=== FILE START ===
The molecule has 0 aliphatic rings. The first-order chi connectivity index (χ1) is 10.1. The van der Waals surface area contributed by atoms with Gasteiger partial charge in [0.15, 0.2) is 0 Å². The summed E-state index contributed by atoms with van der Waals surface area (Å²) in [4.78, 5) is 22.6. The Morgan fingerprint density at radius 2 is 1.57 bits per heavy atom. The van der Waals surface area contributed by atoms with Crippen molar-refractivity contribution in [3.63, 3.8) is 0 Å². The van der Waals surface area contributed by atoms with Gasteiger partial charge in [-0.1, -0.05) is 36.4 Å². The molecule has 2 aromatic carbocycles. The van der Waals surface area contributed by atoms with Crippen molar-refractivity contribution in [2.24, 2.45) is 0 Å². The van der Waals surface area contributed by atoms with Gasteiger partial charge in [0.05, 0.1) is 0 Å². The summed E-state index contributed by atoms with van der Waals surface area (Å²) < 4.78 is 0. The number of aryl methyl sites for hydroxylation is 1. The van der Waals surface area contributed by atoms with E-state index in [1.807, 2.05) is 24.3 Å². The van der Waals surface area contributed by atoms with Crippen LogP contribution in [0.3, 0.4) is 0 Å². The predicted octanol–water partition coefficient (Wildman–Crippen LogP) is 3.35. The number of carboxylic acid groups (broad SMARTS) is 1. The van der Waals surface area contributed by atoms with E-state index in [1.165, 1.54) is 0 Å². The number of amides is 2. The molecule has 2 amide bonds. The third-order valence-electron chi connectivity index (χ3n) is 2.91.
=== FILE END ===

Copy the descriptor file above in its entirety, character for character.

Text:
The molecule has 0 aliphatic rings. The first-order chi connectivity index (χ1) is 10.1. The van der Waals surface area contributed by atoms with Gasteiger partial charge in [0.15, 0.2) is 0 Å². The summed E-state index contributed by atoms with van der Waals surface area (Å²) in [4.78, 5) is 22.6. The Morgan fingerprint density at radius 2 is 1.57 bits per heavy atom. The van der Waals surface area contributed by atoms with Crippen molar-refractivity contribution in [3.63, 3.8) is 0 Å². The van der Waals surface area contributed by atoms with Gasteiger partial charge in [-0.1, -0.05) is 36.4 Å². The molecule has 2 aromatic carbocycles. The van der Waals surface area contributed by atoms with Crippen molar-refractivity contribution in [2.24, 2.45) is 0 Å². The van der Waals surface area contributed by atoms with Gasteiger partial charge in [0.05, 0.1) is 0 Å². The summed E-state index contributed by atoms with van der Waals surface area (Å²) < 4.78 is 0. The number of aryl methyl sites for hydroxylation is 1. The van der Waals surface area contributed by atoms with E-state index in [1.807, 2.05) is 24.3 Å². The van der Waals surface area contributed by atoms with Crippen LogP contribution in [0.3, 0.4) is 0 Å². The predicted octanol–water partition coefficient (Wildman–Crippen LogP) is 3.35. The number of carboxylic acid groups (broad SMARTS) is 1. The van der Waals surface area contributed by atoms with E-state index in [1.165, 1.54) is 0 Å². The number of amides is 2. The molecule has 2 amide bonds. The third-order valence-electron chi connectivity index (χ3n) is 2.91.